A coworker recently got me addicted to Wish, and I was startled to stumble across Catholic vestments for sale there. They just popped into my feed one afternoon when I was scrolling idly through, and my brain did a few somersaults trying to compute why they were being offered. There may or may not have been a faint cackle in the back of my consciousness as something tickled at me. Something that’s tickled at me for a long time, something I’ve given more serious consideration to in the last few months.
I’ve been a licensed funeral director for many years, and though I originally got into the field because of my keen interest in embalming, I ended up really connecting with families and enjoyed coordinating the funeral and memorial services themselves. I’ve even led countless services, standing in for families that didn’t have pastors or priests. A few months ago, I attended a calling period for a friend of a friend, someone I’d never met, but I’d been invited to go because the deceased was pagan, and no one in his family understood it or knew what to do. I put together a poem/prayer that was consistent with his beliefs as I knew them, and I was asked to read it for everyone gathered. It apparently brought a great deal of comfort to his family, and the experience reignited an interest I had toyed with back in the mid-2000s.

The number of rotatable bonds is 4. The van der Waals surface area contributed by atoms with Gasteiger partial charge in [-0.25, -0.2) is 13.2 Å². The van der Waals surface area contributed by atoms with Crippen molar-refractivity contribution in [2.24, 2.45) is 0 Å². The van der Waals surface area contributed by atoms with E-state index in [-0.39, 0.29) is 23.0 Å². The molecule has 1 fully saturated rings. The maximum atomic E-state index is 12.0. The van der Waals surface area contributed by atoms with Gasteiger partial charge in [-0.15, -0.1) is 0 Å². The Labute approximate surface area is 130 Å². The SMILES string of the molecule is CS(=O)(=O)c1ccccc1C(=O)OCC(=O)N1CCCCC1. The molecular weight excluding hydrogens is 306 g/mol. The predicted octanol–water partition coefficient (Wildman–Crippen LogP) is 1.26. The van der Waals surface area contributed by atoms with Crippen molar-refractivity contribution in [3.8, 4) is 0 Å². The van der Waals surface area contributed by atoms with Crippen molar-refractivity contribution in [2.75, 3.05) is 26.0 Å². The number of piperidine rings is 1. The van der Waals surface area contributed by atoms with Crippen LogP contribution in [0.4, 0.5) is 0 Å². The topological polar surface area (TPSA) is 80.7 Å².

Quick background: I was a member of The Troth for a long time, starting around 2002. I toyed with the idea of going through their clergy program, but didn’t have connections with the heathen community outside of the Troth email list. Then, the Loki Ban went into effect around 2008 (I think? Correct me if I’m wrong), and I gave up on the idea of becoming a gydhja. Funny how that soured me on the Troth, considering I was still calling myself an Odhinnswoman then. But the Sly One has always had a strong influence on me, even when I didn’t realize it. I didn’t let my Troth membership lapse until 2013, and by then I had given up on striking any kind of work/life balance. This coincides with my sudden isolation from my heathen friends and kindred celebrations. When you’re on call 24 hours a day, the notion of a social life is more than a little absurd.
Of course, I’m currently on medical hiatus from morgue life, and in the past year I’ve reconnected with the community and have been active enough to be asked to formally join a kindred. I’ve finally attended East Coast Thing and have expanded my role in the community (and was part of a legendary experience that blew everyone’s minds away). Loki broke through my obliviousness and made it ridiculously clear that he’s always had a claim on me and it was time to start paying attention, dammit! I’ve been likening myself to a nun in my devotion, a concept that stuck with me from the few years I dabbled in Catholicism as a teen.
Loki’s poking at me again, telling me that being a nun isn’t enough.
So I asked my friends on Facebook for advice on becoming clergy. And lo and behold, I was told that the Troth had just lifted the Loki Ban.
Well, how about that.